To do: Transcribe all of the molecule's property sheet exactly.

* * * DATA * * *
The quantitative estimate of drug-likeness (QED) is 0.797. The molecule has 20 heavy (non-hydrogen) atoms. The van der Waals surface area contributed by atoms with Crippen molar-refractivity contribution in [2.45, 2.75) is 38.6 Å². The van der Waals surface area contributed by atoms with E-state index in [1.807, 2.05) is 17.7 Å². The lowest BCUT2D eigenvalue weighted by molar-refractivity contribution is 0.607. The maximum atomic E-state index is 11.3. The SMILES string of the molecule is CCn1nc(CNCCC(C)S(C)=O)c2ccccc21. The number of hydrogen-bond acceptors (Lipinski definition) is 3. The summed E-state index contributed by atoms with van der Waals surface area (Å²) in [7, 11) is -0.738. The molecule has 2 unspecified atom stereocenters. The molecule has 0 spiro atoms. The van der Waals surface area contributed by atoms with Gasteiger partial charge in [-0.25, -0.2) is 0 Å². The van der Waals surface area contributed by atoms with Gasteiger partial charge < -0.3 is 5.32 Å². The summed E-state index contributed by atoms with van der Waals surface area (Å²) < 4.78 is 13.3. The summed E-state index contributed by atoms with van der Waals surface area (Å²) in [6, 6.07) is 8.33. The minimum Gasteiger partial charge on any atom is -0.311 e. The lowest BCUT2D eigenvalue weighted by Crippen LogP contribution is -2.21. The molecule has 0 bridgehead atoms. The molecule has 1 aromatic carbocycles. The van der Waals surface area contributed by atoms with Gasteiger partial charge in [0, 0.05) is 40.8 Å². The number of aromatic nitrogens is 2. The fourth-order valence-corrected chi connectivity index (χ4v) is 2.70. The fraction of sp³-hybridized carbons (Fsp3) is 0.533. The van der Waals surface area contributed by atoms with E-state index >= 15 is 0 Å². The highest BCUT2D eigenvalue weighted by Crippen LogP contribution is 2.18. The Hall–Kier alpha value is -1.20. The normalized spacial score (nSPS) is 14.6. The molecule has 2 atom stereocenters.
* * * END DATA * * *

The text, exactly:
The quantitative estimate of drug-likeness (QED) is 0.797. The molecule has 20 heavy (non-hydrogen) atoms. The van der Waals surface area contributed by atoms with Crippen molar-refractivity contribution in [2.45, 2.75) is 38.6 Å². The van der Waals surface area contributed by atoms with E-state index in [1.807, 2.05) is 17.7 Å². The lowest BCUT2D eigenvalue weighted by molar-refractivity contribution is 0.607. The maximum atomic E-state index is 11.3. The SMILES string of the molecule is CCn1nc(CNCCC(C)S(C)=O)c2ccccc21. The number of hydrogen-bond acceptors (Lipinski definition) is 3. The summed E-state index contributed by atoms with van der Waals surface area (Å²) in [7, 11) is -0.738. The molecule has 2 unspecified atom stereocenters. The molecule has 0 spiro atoms. The van der Waals surface area contributed by atoms with Gasteiger partial charge in [-0.25, -0.2) is 0 Å². The van der Waals surface area contributed by atoms with Gasteiger partial charge < -0.3 is 5.32 Å². The summed E-state index contributed by atoms with van der Waals surface area (Å²) < 4.78 is 13.3. The summed E-state index contributed by atoms with van der Waals surface area (Å²) in [6, 6.07) is 8.33. The minimum Gasteiger partial charge on any atom is -0.311 e. The lowest BCUT2D eigenvalue weighted by Crippen LogP contribution is -2.21. The molecule has 0 bridgehead atoms. The molecule has 1 aromatic carbocycles. The van der Waals surface area contributed by atoms with Gasteiger partial charge in [0, 0.05) is 40.8 Å². The number of aromatic nitrogens is 2. The fourth-order valence-corrected chi connectivity index (χ4v) is 2.70. The fraction of sp³-hybridized carbons (Fsp3) is 0.533. The van der Waals surface area contributed by atoms with E-state index >= 15 is 0 Å². The highest BCUT2D eigenvalue weighted by Crippen LogP contribution is 2.18. The Hall–Kier alpha value is -1.20. The normalized spacial score (nSPS) is 14.6. The molecule has 2 atom stereocenters.